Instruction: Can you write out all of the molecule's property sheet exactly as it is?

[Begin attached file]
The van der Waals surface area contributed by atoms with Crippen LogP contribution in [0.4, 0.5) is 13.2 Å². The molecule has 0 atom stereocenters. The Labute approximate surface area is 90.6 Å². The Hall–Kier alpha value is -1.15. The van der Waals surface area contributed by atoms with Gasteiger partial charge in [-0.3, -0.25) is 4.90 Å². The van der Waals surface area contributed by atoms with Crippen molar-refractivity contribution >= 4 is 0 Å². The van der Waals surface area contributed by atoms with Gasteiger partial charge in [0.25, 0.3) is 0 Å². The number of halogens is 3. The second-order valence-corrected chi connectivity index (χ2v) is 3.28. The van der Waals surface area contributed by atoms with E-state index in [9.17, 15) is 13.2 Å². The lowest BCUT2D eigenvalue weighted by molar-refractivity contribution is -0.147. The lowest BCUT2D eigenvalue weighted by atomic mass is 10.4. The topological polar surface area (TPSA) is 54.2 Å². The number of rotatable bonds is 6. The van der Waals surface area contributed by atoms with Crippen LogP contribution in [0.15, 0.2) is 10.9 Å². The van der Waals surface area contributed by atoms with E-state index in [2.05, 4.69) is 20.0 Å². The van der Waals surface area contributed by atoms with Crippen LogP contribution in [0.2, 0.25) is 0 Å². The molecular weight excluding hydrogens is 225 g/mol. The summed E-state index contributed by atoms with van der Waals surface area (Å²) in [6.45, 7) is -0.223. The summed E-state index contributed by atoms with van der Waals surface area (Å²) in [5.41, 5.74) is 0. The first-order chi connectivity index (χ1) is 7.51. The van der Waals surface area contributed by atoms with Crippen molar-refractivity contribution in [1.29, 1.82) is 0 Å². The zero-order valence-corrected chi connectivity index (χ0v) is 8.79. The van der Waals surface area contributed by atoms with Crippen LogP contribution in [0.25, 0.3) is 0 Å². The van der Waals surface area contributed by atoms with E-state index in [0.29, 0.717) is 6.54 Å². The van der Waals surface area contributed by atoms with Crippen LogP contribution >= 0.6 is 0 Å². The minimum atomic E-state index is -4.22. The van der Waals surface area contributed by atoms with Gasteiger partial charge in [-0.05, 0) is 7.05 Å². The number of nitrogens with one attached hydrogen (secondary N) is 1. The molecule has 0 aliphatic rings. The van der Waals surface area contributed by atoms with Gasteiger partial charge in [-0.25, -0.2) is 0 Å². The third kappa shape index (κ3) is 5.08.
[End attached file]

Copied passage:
The van der Waals surface area contributed by atoms with Crippen LogP contribution in [0.4, 0.5) is 13.2 Å². The molecule has 0 atom stereocenters. The Labute approximate surface area is 90.6 Å². The Hall–Kier alpha value is -1.15. The van der Waals surface area contributed by atoms with Gasteiger partial charge in [-0.3, -0.25) is 4.90 Å². The van der Waals surface area contributed by atoms with Crippen molar-refractivity contribution >= 4 is 0 Å². The van der Waals surface area contributed by atoms with Gasteiger partial charge in [0.25, 0.3) is 0 Å². The number of halogens is 3. The second-order valence-corrected chi connectivity index (χ2v) is 3.28. The van der Waals surface area contributed by atoms with E-state index in [9.17, 15) is 13.2 Å². The lowest BCUT2D eigenvalue weighted by molar-refractivity contribution is -0.147. The lowest BCUT2D eigenvalue weighted by atomic mass is 10.4. The topological polar surface area (TPSA) is 54.2 Å². The number of rotatable bonds is 6. The van der Waals surface area contributed by atoms with Crippen LogP contribution in [0.15, 0.2) is 10.9 Å². The van der Waals surface area contributed by atoms with E-state index in [2.05, 4.69) is 20.0 Å². The van der Waals surface area contributed by atoms with Crippen LogP contribution in [0.2, 0.25) is 0 Å². The molecular weight excluding hydrogens is 225 g/mol. The summed E-state index contributed by atoms with van der Waals surface area (Å²) in [6.45, 7) is -0.223. The summed E-state index contributed by atoms with van der Waals surface area (Å²) in [5.41, 5.74) is 0. The first-order chi connectivity index (χ1) is 7.51. The van der Waals surface area contributed by atoms with Crippen molar-refractivity contribution in [1.29, 1.82) is 0 Å². The zero-order valence-corrected chi connectivity index (χ0v) is 8.79. The van der Waals surface area contributed by atoms with Crippen LogP contribution in [0.25, 0.3) is 0 Å². The van der Waals surface area contributed by atoms with E-state index in [0.29, 0.717) is 6.54 Å². The van der Waals surface area contributed by atoms with Crippen LogP contribution >= 0.6 is 0 Å². The minimum atomic E-state index is -4.22. The van der Waals surface area contributed by atoms with Gasteiger partial charge in [-0.05, 0) is 7.05 Å². The number of nitrogens with one attached hydrogen (secondary N) is 1. The molecule has 0 aliphatic rings. The van der Waals surface area contributed by atoms with Gasteiger partial charge in [-0.25, -0.2) is 0 Å². The third kappa shape index (κ3) is 5.08.